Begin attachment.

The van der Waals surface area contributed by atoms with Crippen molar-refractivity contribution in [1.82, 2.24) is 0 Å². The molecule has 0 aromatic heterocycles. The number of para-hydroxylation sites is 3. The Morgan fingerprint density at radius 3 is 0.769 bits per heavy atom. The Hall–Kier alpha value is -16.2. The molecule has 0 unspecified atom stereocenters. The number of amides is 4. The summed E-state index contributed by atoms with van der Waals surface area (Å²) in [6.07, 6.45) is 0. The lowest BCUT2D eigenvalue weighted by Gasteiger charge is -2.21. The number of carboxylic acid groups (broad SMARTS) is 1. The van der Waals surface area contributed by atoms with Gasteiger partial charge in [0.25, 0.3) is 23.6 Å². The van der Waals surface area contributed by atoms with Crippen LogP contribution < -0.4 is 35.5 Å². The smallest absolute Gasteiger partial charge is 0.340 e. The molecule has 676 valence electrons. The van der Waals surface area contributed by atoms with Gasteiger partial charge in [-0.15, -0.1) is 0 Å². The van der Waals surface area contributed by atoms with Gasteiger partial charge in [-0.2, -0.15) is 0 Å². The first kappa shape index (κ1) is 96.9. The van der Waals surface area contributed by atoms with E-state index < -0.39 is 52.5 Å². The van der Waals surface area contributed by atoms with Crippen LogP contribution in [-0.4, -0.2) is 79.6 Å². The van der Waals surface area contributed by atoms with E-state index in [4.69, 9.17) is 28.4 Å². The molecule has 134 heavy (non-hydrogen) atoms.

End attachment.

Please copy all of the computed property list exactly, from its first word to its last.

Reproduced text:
The van der Waals surface area contributed by atoms with Crippen molar-refractivity contribution in [1.82, 2.24) is 0 Å². The molecule has 0 aromatic heterocycles. The number of para-hydroxylation sites is 3. The Morgan fingerprint density at radius 3 is 0.769 bits per heavy atom. The Hall–Kier alpha value is -16.2. The molecule has 0 unspecified atom stereocenters. The number of amides is 4. The summed E-state index contributed by atoms with van der Waals surface area (Å²) in [6.07, 6.45) is 0. The lowest BCUT2D eigenvalue weighted by Gasteiger charge is -2.21. The number of carboxylic acid groups (broad SMARTS) is 1. The van der Waals surface area contributed by atoms with Gasteiger partial charge in [0.25, 0.3) is 23.6 Å². The van der Waals surface area contributed by atoms with Crippen LogP contribution < -0.4 is 35.5 Å². The smallest absolute Gasteiger partial charge is 0.340 e. The molecule has 676 valence electrons. The van der Waals surface area contributed by atoms with Gasteiger partial charge in [-0.15, -0.1) is 0 Å². The van der Waals surface area contributed by atoms with Gasteiger partial charge in [-0.2, -0.15) is 0 Å². The first kappa shape index (κ1) is 96.9. The van der Waals surface area contributed by atoms with E-state index < -0.39 is 52.5 Å². The van der Waals surface area contributed by atoms with Crippen LogP contribution in [-0.4, -0.2) is 79.6 Å². The van der Waals surface area contributed by atoms with E-state index in [4.69, 9.17) is 28.4 Å². The molecule has 134 heavy (non-hydrogen) atoms.